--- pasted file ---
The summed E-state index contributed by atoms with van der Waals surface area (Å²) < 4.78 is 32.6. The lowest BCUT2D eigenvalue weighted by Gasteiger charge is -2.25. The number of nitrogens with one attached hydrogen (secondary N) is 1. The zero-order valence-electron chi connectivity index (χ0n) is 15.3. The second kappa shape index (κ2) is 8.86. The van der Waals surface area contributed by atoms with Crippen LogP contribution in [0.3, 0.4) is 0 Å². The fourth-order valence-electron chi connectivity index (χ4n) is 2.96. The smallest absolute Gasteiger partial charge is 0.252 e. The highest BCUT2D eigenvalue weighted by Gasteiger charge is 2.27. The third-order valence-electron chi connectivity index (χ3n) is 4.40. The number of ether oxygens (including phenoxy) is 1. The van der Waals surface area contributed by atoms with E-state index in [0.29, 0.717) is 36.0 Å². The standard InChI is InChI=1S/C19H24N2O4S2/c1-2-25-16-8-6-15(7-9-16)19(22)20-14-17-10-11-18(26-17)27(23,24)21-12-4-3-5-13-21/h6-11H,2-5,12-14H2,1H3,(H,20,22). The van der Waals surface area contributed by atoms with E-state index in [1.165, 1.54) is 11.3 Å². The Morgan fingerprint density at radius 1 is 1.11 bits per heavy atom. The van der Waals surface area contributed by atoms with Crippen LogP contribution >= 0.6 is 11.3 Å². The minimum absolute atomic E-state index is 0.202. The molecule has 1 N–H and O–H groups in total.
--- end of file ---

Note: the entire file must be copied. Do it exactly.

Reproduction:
The summed E-state index contributed by atoms with van der Waals surface area (Å²) < 4.78 is 32.6. The lowest BCUT2D eigenvalue weighted by Gasteiger charge is -2.25. The number of nitrogens with one attached hydrogen (secondary N) is 1. The zero-order valence-electron chi connectivity index (χ0n) is 15.3. The second kappa shape index (κ2) is 8.86. The van der Waals surface area contributed by atoms with Crippen LogP contribution in [0.3, 0.4) is 0 Å². The fourth-order valence-electron chi connectivity index (χ4n) is 2.96. The smallest absolute Gasteiger partial charge is 0.252 e. The highest BCUT2D eigenvalue weighted by Gasteiger charge is 2.27. The third-order valence-electron chi connectivity index (χ3n) is 4.40. The number of ether oxygens (including phenoxy) is 1. The van der Waals surface area contributed by atoms with E-state index in [0.29, 0.717) is 36.0 Å². The standard InChI is InChI=1S/C19H24N2O4S2/c1-2-25-16-8-6-15(7-9-16)19(22)20-14-17-10-11-18(26-17)27(23,24)21-12-4-3-5-13-21/h6-11H,2-5,12-14H2,1H3,(H,20,22). The van der Waals surface area contributed by atoms with E-state index in [1.165, 1.54) is 11.3 Å². The Morgan fingerprint density at radius 1 is 1.11 bits per heavy atom. The van der Waals surface area contributed by atoms with Crippen LogP contribution >= 0.6 is 11.3 Å². The minimum absolute atomic E-state index is 0.202. The molecule has 1 N–H and O–H groups in total.